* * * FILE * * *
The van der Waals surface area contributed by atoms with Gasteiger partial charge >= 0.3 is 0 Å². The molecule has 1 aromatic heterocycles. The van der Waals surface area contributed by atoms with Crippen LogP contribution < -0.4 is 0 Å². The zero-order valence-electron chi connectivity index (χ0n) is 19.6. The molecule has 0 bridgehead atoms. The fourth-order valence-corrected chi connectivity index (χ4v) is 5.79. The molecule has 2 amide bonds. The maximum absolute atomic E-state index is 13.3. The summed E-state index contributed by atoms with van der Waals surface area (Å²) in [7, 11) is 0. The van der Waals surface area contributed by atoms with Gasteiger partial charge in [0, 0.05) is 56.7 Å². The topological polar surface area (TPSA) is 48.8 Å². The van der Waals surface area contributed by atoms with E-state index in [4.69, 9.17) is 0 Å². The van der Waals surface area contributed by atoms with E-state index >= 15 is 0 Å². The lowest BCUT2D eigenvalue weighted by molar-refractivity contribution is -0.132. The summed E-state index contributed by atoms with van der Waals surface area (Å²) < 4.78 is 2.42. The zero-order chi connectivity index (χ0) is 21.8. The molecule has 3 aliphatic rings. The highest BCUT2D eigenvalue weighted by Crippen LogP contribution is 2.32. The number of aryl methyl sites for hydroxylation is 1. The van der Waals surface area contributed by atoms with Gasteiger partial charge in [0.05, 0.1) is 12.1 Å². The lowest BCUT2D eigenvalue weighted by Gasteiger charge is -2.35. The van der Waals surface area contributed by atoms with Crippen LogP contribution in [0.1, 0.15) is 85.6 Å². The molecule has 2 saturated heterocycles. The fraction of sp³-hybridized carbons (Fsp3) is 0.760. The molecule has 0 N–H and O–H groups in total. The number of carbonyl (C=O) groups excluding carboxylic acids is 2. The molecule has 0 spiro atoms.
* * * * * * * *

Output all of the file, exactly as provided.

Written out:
The van der Waals surface area contributed by atoms with Gasteiger partial charge >= 0.3 is 0 Å². The molecule has 1 aromatic heterocycles. The van der Waals surface area contributed by atoms with Crippen LogP contribution < -0.4 is 0 Å². The zero-order valence-electron chi connectivity index (χ0n) is 19.6. The molecule has 0 bridgehead atoms. The fourth-order valence-corrected chi connectivity index (χ4v) is 5.79. The molecule has 2 amide bonds. The maximum absolute atomic E-state index is 13.3. The summed E-state index contributed by atoms with van der Waals surface area (Å²) in [7, 11) is 0. The van der Waals surface area contributed by atoms with Gasteiger partial charge in [0, 0.05) is 56.7 Å². The topological polar surface area (TPSA) is 48.8 Å². The van der Waals surface area contributed by atoms with E-state index in [4.69, 9.17) is 0 Å². The van der Waals surface area contributed by atoms with E-state index >= 15 is 0 Å². The lowest BCUT2D eigenvalue weighted by molar-refractivity contribution is -0.132. The summed E-state index contributed by atoms with van der Waals surface area (Å²) < 4.78 is 2.42. The zero-order chi connectivity index (χ0) is 21.8. The molecule has 3 aliphatic rings. The highest BCUT2D eigenvalue weighted by Crippen LogP contribution is 2.32. The number of aryl methyl sites for hydroxylation is 1. The van der Waals surface area contributed by atoms with Gasteiger partial charge in [0.05, 0.1) is 12.1 Å². The lowest BCUT2D eigenvalue weighted by Gasteiger charge is -2.35. The van der Waals surface area contributed by atoms with Crippen LogP contribution in [0.1, 0.15) is 85.6 Å². The molecule has 2 saturated heterocycles. The fraction of sp³-hybridized carbons (Fsp3) is 0.760. The molecule has 0 N–H and O–H groups in total. The number of carbonyl (C=O) groups excluding carboxylic acids is 2. The molecule has 0 spiro atoms.